Linked List: Definitions, Types, Pros and Cons

A linked list is a linear data structure that consists of a group of nodes, where each node contains a data element and a reference (link) to the next node in the list. The reference field in the last node is set to null, indicating the end of the list.

There are two main types of linked lists: singly linked lists and doubly linked lists. In a singly linked list, each node only has a reference to the next node in the list. In a doubly linked list, each node has a reference to the next node and the previous node.

We know that, one of the main advantages of linked lists is that they are dynamic, meaning that the size of the list can grow or shrink as needed. This is in contrast to arrays, which have a fixed size. Linked lists also have the advantage of being able to easily insert and delete elements, as they do not require shifting elements like arrays do.

However, linked lists have some drawbacks as well. Accessing individual elements in a linked list is slower than accessing elements in an array, because you have to follow the references from one node to the next. 

You must know that Linked lists also use more memory than arrays, because each node requires a reference field in addition to the data field.

Key takeaways:

  • A linked list is a linear data structure consisting of a group of nodes, each containing a data element and a reference to the next node in the list.
  • There are two main types of linked lists: singly linked lists and doubly linked lists.
  • Linked lists are dynamic and allow for easy insertion and deletion of elements, but are slower and use more memory than arrays.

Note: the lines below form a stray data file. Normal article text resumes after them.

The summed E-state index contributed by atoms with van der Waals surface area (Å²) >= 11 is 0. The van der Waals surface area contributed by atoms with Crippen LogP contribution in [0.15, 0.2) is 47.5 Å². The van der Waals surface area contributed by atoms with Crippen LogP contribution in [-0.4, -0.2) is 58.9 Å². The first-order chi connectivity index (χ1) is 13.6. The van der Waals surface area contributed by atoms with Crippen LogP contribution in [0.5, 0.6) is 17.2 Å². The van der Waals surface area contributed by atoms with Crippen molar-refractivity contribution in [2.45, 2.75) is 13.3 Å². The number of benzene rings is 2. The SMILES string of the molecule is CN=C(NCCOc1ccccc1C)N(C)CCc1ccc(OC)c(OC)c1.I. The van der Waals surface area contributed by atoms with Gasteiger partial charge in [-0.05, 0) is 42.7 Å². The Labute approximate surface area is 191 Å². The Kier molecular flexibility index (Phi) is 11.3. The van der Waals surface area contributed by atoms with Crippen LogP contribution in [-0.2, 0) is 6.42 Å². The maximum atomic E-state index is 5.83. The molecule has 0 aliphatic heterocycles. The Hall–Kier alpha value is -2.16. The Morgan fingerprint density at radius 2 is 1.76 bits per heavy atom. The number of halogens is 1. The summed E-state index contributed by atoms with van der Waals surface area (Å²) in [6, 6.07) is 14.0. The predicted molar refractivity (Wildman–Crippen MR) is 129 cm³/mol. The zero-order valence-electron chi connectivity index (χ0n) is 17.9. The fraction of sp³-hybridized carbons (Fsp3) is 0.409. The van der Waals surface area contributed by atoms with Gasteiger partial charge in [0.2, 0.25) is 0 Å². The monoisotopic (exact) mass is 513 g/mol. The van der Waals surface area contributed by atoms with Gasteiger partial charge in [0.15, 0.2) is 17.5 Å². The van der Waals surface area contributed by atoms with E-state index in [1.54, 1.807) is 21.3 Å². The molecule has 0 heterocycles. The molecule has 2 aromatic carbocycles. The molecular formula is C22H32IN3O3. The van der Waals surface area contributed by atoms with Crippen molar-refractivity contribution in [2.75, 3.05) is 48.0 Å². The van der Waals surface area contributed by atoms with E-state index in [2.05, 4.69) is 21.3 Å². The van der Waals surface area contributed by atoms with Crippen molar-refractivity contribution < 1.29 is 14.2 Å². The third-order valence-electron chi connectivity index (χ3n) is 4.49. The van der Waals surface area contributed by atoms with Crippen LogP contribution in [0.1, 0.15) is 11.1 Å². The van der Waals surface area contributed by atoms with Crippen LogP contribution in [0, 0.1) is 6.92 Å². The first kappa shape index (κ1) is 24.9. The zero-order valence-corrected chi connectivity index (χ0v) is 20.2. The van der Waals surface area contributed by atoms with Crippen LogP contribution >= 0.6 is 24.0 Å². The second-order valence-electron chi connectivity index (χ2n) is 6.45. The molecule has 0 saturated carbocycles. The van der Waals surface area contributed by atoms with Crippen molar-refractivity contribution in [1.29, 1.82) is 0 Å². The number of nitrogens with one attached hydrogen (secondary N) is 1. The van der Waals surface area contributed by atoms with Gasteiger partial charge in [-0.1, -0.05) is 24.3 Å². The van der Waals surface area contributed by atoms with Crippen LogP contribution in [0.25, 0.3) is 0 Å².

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Real-time applications of linked lists include:

  1. Implementing stacks and queues
  2. Implementing graphs
  3. Allocating memory dynamically in a computer’s operating system

For example, a stack is a last-in, first-out (LIFO) data structure that can be implemented using a linked list. When an element is added to the stack (pushed), it is added to the front of the list. When an element is removed (popped), it is removed from the front of the list. This allows for fast insertion and deletion of elements at the front of the list.

Similarly, a queue is a first-in, first-out (FIFO) data structure that can also be implemented using a linked list. In this case, elements are added to the back of the list and removed from the front of the list.

In a computer’s operating system, linked lists are used to dynamically allocate memory. When a program requests memory, the operating system can use a linked list to keep track of the available blocks of memory and allocate them as needed.

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Conclusion

Overall, we can conclude that linked lists are a useful data structure with many real-time applications. They are especially useful when the size of the data is not known in advance or when the data needs to be inserted or deleted frequently.

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